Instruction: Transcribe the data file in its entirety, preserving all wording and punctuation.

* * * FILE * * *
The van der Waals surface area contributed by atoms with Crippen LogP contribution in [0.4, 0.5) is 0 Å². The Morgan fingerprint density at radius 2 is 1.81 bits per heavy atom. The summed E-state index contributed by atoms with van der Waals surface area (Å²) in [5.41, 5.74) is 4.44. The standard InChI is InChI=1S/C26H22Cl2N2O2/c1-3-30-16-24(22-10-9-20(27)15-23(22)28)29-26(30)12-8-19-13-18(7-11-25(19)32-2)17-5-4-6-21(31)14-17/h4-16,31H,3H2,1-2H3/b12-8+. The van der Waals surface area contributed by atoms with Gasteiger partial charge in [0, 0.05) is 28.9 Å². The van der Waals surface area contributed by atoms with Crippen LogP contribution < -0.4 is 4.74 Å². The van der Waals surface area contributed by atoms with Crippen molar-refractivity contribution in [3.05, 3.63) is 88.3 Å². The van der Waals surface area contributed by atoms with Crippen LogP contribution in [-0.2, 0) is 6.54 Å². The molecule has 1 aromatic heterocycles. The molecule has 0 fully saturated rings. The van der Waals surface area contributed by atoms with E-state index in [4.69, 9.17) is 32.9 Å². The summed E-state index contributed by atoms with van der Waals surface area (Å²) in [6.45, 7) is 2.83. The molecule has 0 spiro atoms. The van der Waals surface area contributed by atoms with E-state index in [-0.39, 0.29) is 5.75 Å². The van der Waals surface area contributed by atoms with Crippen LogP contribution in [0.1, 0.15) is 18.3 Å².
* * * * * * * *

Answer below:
The van der Waals surface area contributed by atoms with Crippen LogP contribution in [0.4, 0.5) is 0 Å². The Morgan fingerprint density at radius 2 is 1.81 bits per heavy atom. The summed E-state index contributed by atoms with van der Waals surface area (Å²) in [5.41, 5.74) is 4.44. The standard InChI is InChI=1S/C26H22Cl2N2O2/c1-3-30-16-24(22-10-9-20(27)15-23(22)28)29-26(30)12-8-19-13-18(7-11-25(19)32-2)17-5-4-6-21(31)14-17/h4-16,31H,3H2,1-2H3/b12-8+. The van der Waals surface area contributed by atoms with Gasteiger partial charge in [0, 0.05) is 28.9 Å². The van der Waals surface area contributed by atoms with Crippen LogP contribution < -0.4 is 4.74 Å². The van der Waals surface area contributed by atoms with Crippen molar-refractivity contribution in [3.05, 3.63) is 88.3 Å². The van der Waals surface area contributed by atoms with Crippen LogP contribution in [-0.2, 0) is 6.54 Å². The molecule has 1 aromatic heterocycles. The molecule has 0 fully saturated rings. The van der Waals surface area contributed by atoms with E-state index in [4.69, 9.17) is 32.9 Å². The summed E-state index contributed by atoms with van der Waals surface area (Å²) in [6.45, 7) is 2.83. The molecule has 0 spiro atoms. The van der Waals surface area contributed by atoms with E-state index in [-0.39, 0.29) is 5.75 Å². The van der Waals surface area contributed by atoms with Crippen LogP contribution in [0.1, 0.15) is 18.3 Å².